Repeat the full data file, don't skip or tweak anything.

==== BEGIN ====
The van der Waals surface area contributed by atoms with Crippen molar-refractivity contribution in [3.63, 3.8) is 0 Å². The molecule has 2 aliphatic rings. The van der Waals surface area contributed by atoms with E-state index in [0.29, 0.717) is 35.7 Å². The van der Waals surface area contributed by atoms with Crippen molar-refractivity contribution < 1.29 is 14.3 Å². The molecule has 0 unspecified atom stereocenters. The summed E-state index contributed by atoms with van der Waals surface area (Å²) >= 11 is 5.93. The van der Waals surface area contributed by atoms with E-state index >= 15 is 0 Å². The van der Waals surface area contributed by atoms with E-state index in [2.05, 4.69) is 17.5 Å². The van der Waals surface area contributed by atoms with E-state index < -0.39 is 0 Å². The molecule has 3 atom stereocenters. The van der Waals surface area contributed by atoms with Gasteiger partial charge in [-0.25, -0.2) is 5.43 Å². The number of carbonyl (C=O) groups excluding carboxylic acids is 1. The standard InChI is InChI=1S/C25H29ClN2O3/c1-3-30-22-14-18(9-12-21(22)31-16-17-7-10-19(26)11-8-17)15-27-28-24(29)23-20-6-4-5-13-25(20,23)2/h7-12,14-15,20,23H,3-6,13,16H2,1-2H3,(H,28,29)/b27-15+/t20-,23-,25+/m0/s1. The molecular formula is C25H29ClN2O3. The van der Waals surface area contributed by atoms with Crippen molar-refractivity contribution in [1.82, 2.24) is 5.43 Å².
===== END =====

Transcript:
The van der Waals surface area contributed by atoms with Crippen molar-refractivity contribution in [3.63, 3.8) is 0 Å². The molecule has 2 aliphatic rings. The van der Waals surface area contributed by atoms with E-state index in [0.29, 0.717) is 35.7 Å². The van der Waals surface area contributed by atoms with Crippen molar-refractivity contribution < 1.29 is 14.3 Å². The molecule has 0 unspecified atom stereocenters. The summed E-state index contributed by atoms with van der Waals surface area (Å²) >= 11 is 5.93. The van der Waals surface area contributed by atoms with E-state index >= 15 is 0 Å². The van der Waals surface area contributed by atoms with E-state index in [2.05, 4.69) is 17.5 Å². The van der Waals surface area contributed by atoms with E-state index < -0.39 is 0 Å². The molecule has 3 atom stereocenters. The van der Waals surface area contributed by atoms with Gasteiger partial charge in [-0.25, -0.2) is 5.43 Å². The number of carbonyl (C=O) groups excluding carboxylic acids is 1. The standard InChI is InChI=1S/C25H29ClN2O3/c1-3-30-22-14-18(9-12-21(22)31-16-17-7-10-19(26)11-8-17)15-27-28-24(29)23-20-6-4-5-13-25(20,23)2/h7-12,14-15,20,23H,3-6,13,16H2,1-2H3,(H,28,29)/b27-15+/t20-,23-,25+/m0/s1. The molecular formula is C25H29ClN2O3. The van der Waals surface area contributed by atoms with Crippen molar-refractivity contribution in [1.82, 2.24) is 5.43 Å².